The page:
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Discussion Starter · #1 ·
I wanted to get members opinions on what is their favorite english brand of shoes are. One could also say what english brand of shoes do you buy the most of.


I ask because I was on pediwear and really have no clue about the shoes they carry as far as being goodyear welted, good price to quality ratio, etc. There was quite a few shoes I like from Loake, Trickers, CJ, Grenson, and Alfred Sargent shoes. All shoes were in their top "line"
 

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I wanted to get members opinions on what is their favorite english brand of shoes are. One could also say what english brand of shoes do you buy the most of.

I ask because I was on pediwear and really have no clue about the shoes they carry as far as being goodyear welted, good price to quality ratio, etc. There was quite a few shoes I like from Loake, Trickers, CJ, Grenson, and Alfred Sargent shoes. All shoes were in their top "line"
Why, all the ones I can't afford of course! :icon_smile_big:

A few that come to mind include Edward Greene(SP?), G&G and Fosters.

Among those you list I prefer C&J, don't really care for Loake, have no experience with Trickers, and think both Alfred Sargent and Grenson are pretty good shoes.
 

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The C&J handgrades are for me because of fit and styling ....

I don't care for the English round toed shoes and the C&J handgrades, especially the Weymouth on the 337 last, are more refined. They also fit my somewhat narrow foot better than A-Es, Cole-Haans, or Johnston & Murphys. The longer vamp is more elegant than other English shoes with a more round toed design. They are a good compromise with the pointy toed Italian shoes which are sometimes too fashion forward.
 

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1. Dr. Marten's (Now being made in England again by Solovair, most still made in China)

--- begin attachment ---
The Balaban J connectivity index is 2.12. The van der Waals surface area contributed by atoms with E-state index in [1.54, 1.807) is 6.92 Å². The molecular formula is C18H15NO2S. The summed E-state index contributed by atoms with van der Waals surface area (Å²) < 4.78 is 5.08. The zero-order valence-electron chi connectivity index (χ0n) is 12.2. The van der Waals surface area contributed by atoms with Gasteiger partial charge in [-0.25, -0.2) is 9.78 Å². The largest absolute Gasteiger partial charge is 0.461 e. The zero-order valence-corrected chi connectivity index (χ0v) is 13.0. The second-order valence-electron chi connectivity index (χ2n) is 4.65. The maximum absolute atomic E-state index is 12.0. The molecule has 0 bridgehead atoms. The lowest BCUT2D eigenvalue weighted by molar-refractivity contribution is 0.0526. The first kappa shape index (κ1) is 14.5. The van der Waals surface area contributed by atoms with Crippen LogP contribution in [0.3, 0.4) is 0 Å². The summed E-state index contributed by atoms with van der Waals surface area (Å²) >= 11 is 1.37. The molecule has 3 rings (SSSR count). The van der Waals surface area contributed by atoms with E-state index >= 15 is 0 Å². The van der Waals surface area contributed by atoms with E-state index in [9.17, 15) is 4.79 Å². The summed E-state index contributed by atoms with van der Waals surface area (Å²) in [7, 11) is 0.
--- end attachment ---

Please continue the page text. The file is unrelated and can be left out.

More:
2. Loake - ultra-comfy on my feet

Those are the only English shoes I wear. Many of the other quality makes I either find uncomfortable or I don't like the look of.
Sargents for example always make me thing of 70s yearo ld retired army officers....very dated shoes!

However, when I'm rich I'm going to be myself a pair of Oxblood Cheaney brogues.

Running the house and summer estate in Sweden really takes its toll on one's wallet! :icon_smile_wink:

Thankfully I sold the old rambling pile in Ireland, so I don't have to worry about that anymore, and of course it raised a bit of capital.
 

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I would assume that each of us has a variety of factors that would contribute to how we regard various shoemakers and the footwear they craft: fit, last shape, style, construction, materials, finishes, variety, accessibility, price, customer service, and so on. Here is jcusey's classic thread on ready-to-wear shoemakers, which provides a rather comprehensive overview of the subject.

https://askandyaboutclothes.com/community/showthread.php?t=49981
 

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Discussion Starter · #7 ·
Great article. Thanks. Now Iam a huge fan of AE shoes due to how they are constructed for the price you pay. Do most of the english made shoes that pediwear.com sells compare equally to AE or better?
 

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My understanding is that pediwear.com sells Crockett & Jones, Tricker's, Alfred Sargent, Loake, Grenson, Barker, and Cheaney among others. That pretty well spans the range of English shoemakers (the two obvious exceptions are the missing John Lobb and Edward Green). The value/quality equation is really one of personal preference...though the strength of the dollar against the British pound has made some British shoes a better value than they had previously been for US customers.
 

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fit

Great article. Thanks. Now Iam a huge fan of AE shoes due to how they are constructed for the price you pay. Do most of the english made shoes that pediwear.com sells compare equally to AE or better?
For me it is a matter of fit. My feet do not match most ready made shoes, even the expensive ones.

I have Edward Green, Lobb, Crockett and Jones, and Loak, shoes, as well as Alden and Allen Edmonds. Of these, the Edward Greens fit my feet better than any of the others. I am waiting for two pairs of bespoke Cleverley shoes. I selected this maker based on my experience with ready made shoes and what I read on Ask Andy about the various custom shoemakers. They all seem well made. The AE's seem clunky compared to the trimmer, or smarter, English shoes.